The National Labour Inspectorate (Państwowa Inspekcja Pracy, PIP), the only authority in Poland which checks if employment is legal, can provide some relevant data. It audits around 40,000 jobs a year. In 2011 it challenged 15% of audited contracts, in 2012 16%, in 2013 18%. This means that at least one in seven civil contracts in Poland is a “junk contract”, and the scale of this phenomenon is growing.

Poland and Slovakia alike

The economic crisis which started in 2008 pushed many people in Europe out of the traditional labour market. However, in some countries the rules of employment have been growing more flexible since the 1990s.

In Germany, 7.5 million people are now employed on so-called “mini-jobs”, free of taxes and contributions, with salaries of less than 450 euro a month. 1.5 million self-employed work on civil law contracts, or scheinselbständigkeit. In Italy, about 2.4 million people work on junk contracts; there are 21 types of job contracts and 48 flexible ways of performing a job!

In the UK, several hundred thousand workers are employed on “zero-hour contracts”, especially in services and catering. The worker must be fully available and work for several hours a week. This kind of job – nul uren contract also exists in the Netherlands.

The situation in Slovakia is similar to the one in Poland, though the labour code there provides for more flexible forms of employment.

The number of self-employed in Slovakia during the crisis grew from 239,000 in 2008 to 275,000 in 2013, says Piotr Arak of the Polityka Insight think-tank in Warsaw. That is a 15% increase. Self-employed people account for 40% of workers in the construction sector and one-fifth in insurance.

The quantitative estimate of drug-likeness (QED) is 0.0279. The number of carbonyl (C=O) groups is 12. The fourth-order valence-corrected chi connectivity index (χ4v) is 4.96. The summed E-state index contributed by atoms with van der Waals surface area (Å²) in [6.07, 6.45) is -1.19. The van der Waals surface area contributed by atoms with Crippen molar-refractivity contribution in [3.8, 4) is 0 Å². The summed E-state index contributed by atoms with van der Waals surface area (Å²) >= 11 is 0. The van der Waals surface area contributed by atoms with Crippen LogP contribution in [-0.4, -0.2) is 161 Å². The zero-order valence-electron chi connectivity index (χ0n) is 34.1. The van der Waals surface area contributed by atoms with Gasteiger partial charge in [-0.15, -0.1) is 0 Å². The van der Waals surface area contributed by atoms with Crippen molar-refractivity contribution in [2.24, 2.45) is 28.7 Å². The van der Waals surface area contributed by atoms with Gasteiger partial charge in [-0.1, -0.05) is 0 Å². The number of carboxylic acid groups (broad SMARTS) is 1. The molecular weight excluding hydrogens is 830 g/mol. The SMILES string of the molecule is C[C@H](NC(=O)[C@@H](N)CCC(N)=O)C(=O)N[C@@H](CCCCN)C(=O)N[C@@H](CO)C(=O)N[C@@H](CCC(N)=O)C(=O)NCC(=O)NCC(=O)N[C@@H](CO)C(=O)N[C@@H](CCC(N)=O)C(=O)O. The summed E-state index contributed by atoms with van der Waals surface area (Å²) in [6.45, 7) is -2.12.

The separate civil and labour law rules for workers are a specific phenomenon of Poland and Slovakia. Employees in Poland’s southern neighbour can also be hired for a specific task, a situation which corresponds to the Polish civil law contracts. In 2012, there were 520,000 of these employees; this represents 10% growth within a year. However, since 2013 the law has changed and employers hiring workers for a specific task are now required to pay social security contributions on their behalf, significantly reducing the incentive to hire people on junk contracts.

Business: employment first

Economists and the business lobby say that limiting junk contracts could be extremely dangerous for the economy. “Such a change in Poland would surely make unemployment higher,” argues Ryszard Petru, chairman of the Polish Economists’ Society. “If you add a social security contribution to a small wage, there are two possibilities: either an employee gets less cash, or he will be fired. It has happened before.”

In Petru’s opinion, lack of “flexible contracts” is a reason for high unemployment, for example among young people in Spain. “People prefer to work on ‘junk contracts’ rather than not work at all. You can’t increase the social burden on workers and entrepreneurs while leaving employment at the same level.”

However, taking into account the state of the Polish economy, any changes should be enforced cautiously. 2013 was worse for Poland than 2009, the apex of the financial crisis in the world as a whole. Last year, the Polish economy was on the brink of recession, with unemployment over 14%.

Creating stricter rules for employment could also broaden the grey economy, which is still significant in Poland. Businesses say that civil law contracts are very often the only way for a young person to find a first job, and thanks to them, companies have created more jobs. Without this kind of contract, many people would face a choice: working in the grey economy or staying unemployed.

“Students should be the most afraid of any changes. They will not be able to find a job, or else they will be paid less,” says Waldemar Sokołowski of the business organisation Just Company.